Android malware apps with 2 million installs found on Google Play

Android malware

A new batch of thirty-five malware Android apps that display unwanted advertisements was found on the Google Play Store, with the apps installed over 2 million times on victims’ mobile devices.

The apps were found by security researchers at Bitdefender, who employed a real-time behavior-based analysis method to discover the potentially malicious applications.

Following standard tactics, the apps lure users into installing them by pretending to offer some specialized functionality but change their name and icon immediately after installation, making them difficult to find and uninstall.

From then on, the malicious apps begin to serve intrusive advertisements to the users by abusing WebView, generating fraudulent impressions and ad revenue for their operators.

Additionally, because these apps use their own framework to load the ads, it would likely be possible to drop additional payloads on a compromised device.

Hiding methods

As Bitdefender explains in the report, the adware apps implement multiple methods to hide on Android and even receive later updates to make it easier to hide on devices.

After installation, the apps typically assume a cog icon and rename themselves as ‘Settings,’ to evade detection and deletion.

If the user clicks on the icon, the app launches the malware app with a 0 size to hide from view. The malware then launches the legitimate Settings menu to trick users into thinking they launched the correct app.

Function to launch system SettingsFunction to launch system Settings (Bitdefender)

In some cases, the apps assume the appearance of Motorola, Oppo, or Samsung system apps.

The malicious apps also feature heavy code obfuscation and encryption to thwart reverse engineering efforts, hiding the main Java payload inside two encrypted DEX files.

Another method for the apps to hide from the user is to exclude themselves from the ‘Recent apps’ list, so even if they run in the background, exposing active processes won’t reveal them.

Popular apps serving ads

The 35 malicious Android applications have download counts ranging from 10,000 to 100,000, totaling over two million downloads.

The most popular of these, having 100k downloads each, are the following:

  • Walls light – Wallpapers Pack (gb.packlivewalls.fournatewren)
  • Big Emoji – Keyboard 5.0 (gb.blindthirty.funkeyfour)
  • Grand Wallpapers – 3D Backdrops 2.0 (gb.convenientsoftfiftyreal.threeborder)
  • Engine Wallpapers (gb.helectronsoftforty.comlivefour)
  • Stock Wallpapers (gb.fiftysubstantiated.wallsfour)
  • EffectMania – Photo Editor 2.0 (gb.actualfifty.sevenelegantvideo)
  • Art Filter – Deep Photoeffect 2.0 (gb.crediblefifty.editconvincingeight)
  • Fast Emoji Keyboard APK (de.eightylamocenko.editioneights)
  • Create Sticker for Whatsapp 2.0 (gb.convincingmomentumeightyverified.realgamequicksix)
  • Math Solver – Camera Helper 2.0 (gb.labcamerathirty.mathcamera)
  • Photopix Effects – Art Filter 2.0 (gb.mega.sixtyeffectcameravideo)
  • Led Theme – Colorful Keyboard 2.0 (gb.theme.twentythreetheme)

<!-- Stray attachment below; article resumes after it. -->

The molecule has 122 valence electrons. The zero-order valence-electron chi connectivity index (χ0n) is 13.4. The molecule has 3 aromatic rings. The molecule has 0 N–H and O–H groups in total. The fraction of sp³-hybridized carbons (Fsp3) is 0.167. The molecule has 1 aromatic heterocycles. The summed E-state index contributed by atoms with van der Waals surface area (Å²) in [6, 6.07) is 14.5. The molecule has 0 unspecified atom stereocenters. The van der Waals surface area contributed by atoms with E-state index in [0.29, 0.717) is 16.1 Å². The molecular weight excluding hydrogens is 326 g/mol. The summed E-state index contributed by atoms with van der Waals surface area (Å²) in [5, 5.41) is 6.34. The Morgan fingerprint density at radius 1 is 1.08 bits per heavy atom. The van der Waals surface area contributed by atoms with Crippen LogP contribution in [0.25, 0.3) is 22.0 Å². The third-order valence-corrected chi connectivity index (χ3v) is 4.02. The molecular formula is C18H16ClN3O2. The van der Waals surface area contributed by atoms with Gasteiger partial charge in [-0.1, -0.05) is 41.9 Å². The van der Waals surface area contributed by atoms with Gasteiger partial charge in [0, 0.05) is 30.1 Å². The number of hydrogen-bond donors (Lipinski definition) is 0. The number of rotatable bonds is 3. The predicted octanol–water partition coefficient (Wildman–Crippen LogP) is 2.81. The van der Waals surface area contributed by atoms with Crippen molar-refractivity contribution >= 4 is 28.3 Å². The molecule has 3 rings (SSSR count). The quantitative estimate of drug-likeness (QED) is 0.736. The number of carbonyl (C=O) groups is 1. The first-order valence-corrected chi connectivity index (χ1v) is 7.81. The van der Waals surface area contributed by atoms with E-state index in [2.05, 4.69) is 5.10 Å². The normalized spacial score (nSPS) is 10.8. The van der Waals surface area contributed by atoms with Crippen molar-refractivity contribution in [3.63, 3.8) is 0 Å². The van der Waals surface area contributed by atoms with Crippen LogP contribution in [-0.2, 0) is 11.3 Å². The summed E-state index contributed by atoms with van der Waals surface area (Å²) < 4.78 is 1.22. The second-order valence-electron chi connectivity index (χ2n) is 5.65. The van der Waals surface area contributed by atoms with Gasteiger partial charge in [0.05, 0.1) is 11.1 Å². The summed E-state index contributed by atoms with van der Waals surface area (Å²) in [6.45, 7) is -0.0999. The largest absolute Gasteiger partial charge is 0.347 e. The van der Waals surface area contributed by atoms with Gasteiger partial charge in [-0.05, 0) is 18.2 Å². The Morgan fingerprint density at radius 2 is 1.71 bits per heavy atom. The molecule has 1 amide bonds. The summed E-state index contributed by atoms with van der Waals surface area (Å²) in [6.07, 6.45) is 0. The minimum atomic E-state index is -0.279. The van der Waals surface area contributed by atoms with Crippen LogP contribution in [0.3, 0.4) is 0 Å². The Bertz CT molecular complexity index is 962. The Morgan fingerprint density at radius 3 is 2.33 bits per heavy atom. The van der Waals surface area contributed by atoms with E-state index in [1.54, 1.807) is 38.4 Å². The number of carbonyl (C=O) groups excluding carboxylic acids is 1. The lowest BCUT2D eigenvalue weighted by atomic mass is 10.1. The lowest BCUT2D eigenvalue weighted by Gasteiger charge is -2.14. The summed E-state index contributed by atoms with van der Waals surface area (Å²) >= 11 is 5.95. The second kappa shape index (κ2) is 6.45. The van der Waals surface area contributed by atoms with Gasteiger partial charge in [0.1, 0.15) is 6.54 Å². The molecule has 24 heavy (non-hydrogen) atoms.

• Animated Sticker Master 1.0 (am.asm.master)
  • Sleep Sounds 1.0 (com.voice.sleep.sounds)
  • Personality Charging Show 1.0 (
  • Image Warp Camera
  • GPS Location Finder (smart.ggps.lockakt)

Of the above, ‘Walls light – Wallpapers Pack’, ‘Animated Sticker Master’, and ‘GPS Location Finder’ are still available on the Play Store when writing this article.

Adware still available on the Play StoreAdware still available on the Play Store

Bleeping Computer has contacted Google on the matter, and we will update this post as soon as we receive a response.

The rest of the listed apps are available on multiple third-party app stores like APKSOS, APKAIO, APKCombo, APKPure, and APKsfull, but the presented download counts are from their time on the Play Store.

That said, if you have installed any of these apps in the past, you should locate and remove them from your device immediately.

Because the apps masquerade themselves as Settings, running a mobile AV tool to locate and remove them might be helpful in this case.


  • beepboopboopbleeep Photo beepboopboopbleeep – 3 days ago

    Wondering why it is at all possible that an installed app changes its name after installation. That alone is a serious security concern and seems to be an unsolved issue in Android OS.

  • Donaldmagee Photo Donaldmagee – 2 days ago

    Thanks for posting this informative content!

  • Liggliluff Photo Liggliluff – 13 hours ago

    On the thing about apps changing name and icon after installation, that’s just a misconception of what actually going on.

    An apk has one or multiple icons (which can change depending on locale), and one or multiple names (which can also change depending on locale). When you add an app to Google Play, you again have to set up the name and icon there, per locale. This means you can just set these as different things, and you’ll get different things after installation. This is for example the thing with com.discord: the apk uses “Discord”, but on Google Play it’s “Discord: Talk, Chat & Hang Out”.

    An easy solution here is that Google removes the option from Google Play to set your own name and icon, and have it read straight from the apk itself.

    But a problem is that a lot of popular apps add this tiny tagline to the name: Spotify, SoundCloud, Twitch, LinkedIn, Amino, …

    So with this solution, adding a tiny tagline should maybe be a feature.

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